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The Two Hundred Year Legacy of Hornet

"A Heritage of Excellence"

1775

The first Hornet christened what would become one of the most distinguished names in American naval history with her performance in the Revolutionary War. The first two ships in the new Continental Navy were "Hornet" & "Wasp".

1805

The second "Hornet" carried Marines to the shores of Tripoli. In a one-hour gun battle she silenced the Citadel at Djerna and landed the Marines thus deciding the war with the Barbary Pirates.

1942

The Seventh "Hornet" (CV-8) launched 16 Army B-25's to strike the Japanese home islands in one of the most daring raids in the history of warfare. She went on to fight at the Battle of Midway and was lost to an overwhelming air attack at the Battle of Santa Cruz.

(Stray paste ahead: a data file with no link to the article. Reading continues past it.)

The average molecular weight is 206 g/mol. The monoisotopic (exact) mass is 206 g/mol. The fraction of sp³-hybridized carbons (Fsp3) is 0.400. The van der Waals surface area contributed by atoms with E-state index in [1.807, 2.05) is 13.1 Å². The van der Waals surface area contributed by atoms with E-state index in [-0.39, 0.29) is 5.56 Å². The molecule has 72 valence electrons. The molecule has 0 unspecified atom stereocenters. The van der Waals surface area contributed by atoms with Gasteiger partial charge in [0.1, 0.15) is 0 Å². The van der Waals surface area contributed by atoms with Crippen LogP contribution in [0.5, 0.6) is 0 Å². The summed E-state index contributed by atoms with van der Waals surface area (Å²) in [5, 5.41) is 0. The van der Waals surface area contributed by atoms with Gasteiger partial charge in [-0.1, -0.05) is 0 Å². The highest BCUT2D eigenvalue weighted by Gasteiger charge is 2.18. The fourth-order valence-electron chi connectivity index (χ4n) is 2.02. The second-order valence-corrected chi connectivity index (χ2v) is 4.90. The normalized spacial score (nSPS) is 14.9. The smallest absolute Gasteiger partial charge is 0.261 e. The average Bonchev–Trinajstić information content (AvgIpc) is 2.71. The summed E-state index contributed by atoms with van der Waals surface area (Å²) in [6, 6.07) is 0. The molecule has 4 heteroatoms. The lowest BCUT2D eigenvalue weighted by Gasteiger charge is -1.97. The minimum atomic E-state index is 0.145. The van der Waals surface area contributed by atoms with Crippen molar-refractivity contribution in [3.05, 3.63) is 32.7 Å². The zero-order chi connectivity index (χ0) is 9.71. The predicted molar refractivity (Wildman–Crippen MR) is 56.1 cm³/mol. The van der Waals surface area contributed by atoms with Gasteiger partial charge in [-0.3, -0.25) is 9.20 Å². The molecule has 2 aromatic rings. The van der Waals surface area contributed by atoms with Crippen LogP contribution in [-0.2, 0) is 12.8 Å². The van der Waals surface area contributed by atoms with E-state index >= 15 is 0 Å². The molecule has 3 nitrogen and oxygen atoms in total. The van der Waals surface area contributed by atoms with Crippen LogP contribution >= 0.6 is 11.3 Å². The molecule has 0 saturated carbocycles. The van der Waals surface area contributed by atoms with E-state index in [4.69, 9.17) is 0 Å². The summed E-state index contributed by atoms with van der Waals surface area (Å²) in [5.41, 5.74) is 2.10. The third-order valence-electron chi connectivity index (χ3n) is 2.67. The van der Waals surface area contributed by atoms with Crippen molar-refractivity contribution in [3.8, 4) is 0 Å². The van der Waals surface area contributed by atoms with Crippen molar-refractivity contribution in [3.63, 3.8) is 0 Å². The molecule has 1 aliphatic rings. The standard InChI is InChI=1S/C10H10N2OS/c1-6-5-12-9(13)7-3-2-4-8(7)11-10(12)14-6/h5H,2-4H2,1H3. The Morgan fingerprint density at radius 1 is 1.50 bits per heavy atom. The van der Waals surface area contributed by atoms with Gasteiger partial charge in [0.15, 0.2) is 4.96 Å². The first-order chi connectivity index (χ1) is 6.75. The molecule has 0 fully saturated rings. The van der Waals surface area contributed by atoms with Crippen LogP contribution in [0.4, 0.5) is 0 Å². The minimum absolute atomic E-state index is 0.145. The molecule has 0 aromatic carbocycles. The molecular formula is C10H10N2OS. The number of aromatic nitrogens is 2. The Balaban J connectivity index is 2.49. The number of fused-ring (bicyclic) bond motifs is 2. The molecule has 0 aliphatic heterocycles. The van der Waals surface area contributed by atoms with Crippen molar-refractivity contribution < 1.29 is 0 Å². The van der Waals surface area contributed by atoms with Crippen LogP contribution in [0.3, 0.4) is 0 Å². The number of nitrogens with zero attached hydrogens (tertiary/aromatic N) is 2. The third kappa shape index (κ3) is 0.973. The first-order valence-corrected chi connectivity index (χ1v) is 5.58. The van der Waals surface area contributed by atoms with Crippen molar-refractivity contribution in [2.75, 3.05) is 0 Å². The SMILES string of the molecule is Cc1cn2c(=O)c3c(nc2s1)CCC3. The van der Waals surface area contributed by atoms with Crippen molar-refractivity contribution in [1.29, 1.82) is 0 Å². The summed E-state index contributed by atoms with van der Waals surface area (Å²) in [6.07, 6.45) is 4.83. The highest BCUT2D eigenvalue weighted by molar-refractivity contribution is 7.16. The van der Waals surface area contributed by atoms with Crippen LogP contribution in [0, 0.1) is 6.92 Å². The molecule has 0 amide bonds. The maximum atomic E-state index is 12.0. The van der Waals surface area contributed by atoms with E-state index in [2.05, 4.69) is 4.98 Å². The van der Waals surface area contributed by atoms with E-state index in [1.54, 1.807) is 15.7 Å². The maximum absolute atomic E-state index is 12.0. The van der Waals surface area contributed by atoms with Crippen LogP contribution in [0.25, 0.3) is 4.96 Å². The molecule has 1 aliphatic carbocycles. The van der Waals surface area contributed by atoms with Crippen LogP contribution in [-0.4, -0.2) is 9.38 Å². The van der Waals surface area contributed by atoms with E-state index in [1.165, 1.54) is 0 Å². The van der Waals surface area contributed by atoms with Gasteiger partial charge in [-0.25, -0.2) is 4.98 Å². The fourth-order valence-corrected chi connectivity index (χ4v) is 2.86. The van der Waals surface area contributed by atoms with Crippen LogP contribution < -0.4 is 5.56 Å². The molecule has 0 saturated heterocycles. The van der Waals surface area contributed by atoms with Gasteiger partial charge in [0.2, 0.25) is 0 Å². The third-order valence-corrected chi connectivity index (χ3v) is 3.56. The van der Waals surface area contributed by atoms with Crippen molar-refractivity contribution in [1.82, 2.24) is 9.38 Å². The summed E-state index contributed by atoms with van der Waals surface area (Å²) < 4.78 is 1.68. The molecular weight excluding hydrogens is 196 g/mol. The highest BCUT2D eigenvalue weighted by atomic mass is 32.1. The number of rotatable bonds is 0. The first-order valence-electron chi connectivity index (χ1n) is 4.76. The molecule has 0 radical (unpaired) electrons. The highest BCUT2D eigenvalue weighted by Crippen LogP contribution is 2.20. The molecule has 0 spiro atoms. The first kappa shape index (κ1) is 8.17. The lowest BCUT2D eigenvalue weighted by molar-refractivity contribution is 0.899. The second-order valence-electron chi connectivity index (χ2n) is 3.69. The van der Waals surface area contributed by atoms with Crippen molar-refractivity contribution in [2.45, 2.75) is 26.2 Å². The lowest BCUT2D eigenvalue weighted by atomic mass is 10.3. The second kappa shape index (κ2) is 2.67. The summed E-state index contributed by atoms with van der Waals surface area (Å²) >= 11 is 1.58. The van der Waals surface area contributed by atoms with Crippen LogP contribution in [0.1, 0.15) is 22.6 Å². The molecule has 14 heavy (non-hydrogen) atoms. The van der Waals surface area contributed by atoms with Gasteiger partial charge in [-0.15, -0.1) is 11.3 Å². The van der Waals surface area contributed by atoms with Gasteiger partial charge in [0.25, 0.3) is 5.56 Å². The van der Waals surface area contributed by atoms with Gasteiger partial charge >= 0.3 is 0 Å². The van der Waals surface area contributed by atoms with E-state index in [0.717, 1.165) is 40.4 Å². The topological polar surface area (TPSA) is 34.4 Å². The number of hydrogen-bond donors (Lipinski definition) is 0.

1943

The eighth "Hornet" (CV-12) was commissioned just 16 months after her keel was laid.

For 15 continuous months she was in action in the forward areas of the Pacific combat zone, sometimes within 40 miles of the Japanese home islands.
Under air attack 59 times, she was never hit.
Her aircraft destroyed 1410 Japanese aircraft, the WWII record for aircraft carriers.
Her air groups destroyed or damaged 1,269,710 tons of enemy shipping.
10 HORNET pilots attained ''Ace in a Day'' status.
30 of 42 VF-2 Hellcat pilots were aces.
72 enemy aircraft shot down in one day, the Navy record
255 aircraft shot down in a month, the Navy record
Supported nearly every Pacific amphibious landing after March 1944
Scored the critical first hits in sinking the super battleship YAMATO
In 1945 launched the first strikes against Tokyo since the 1942 Doolittle Raid

Heritage of Excellence

Earned 7 battles stars for her service in WWII
Awarded the Presidential Unit Citation for WWII (only nine carriers so cited)
Flawlessly recovered the Apollo 11 astronauts, the first men on the moon - 1969
USS HORNET (CVS-12) is designated a National Historic Landmark - 1991
HORNET opens as an aircraft carrier museum in Alameda, California. The F/A-18 strike fighter carries on the name of Hornet in today's Navy - 1998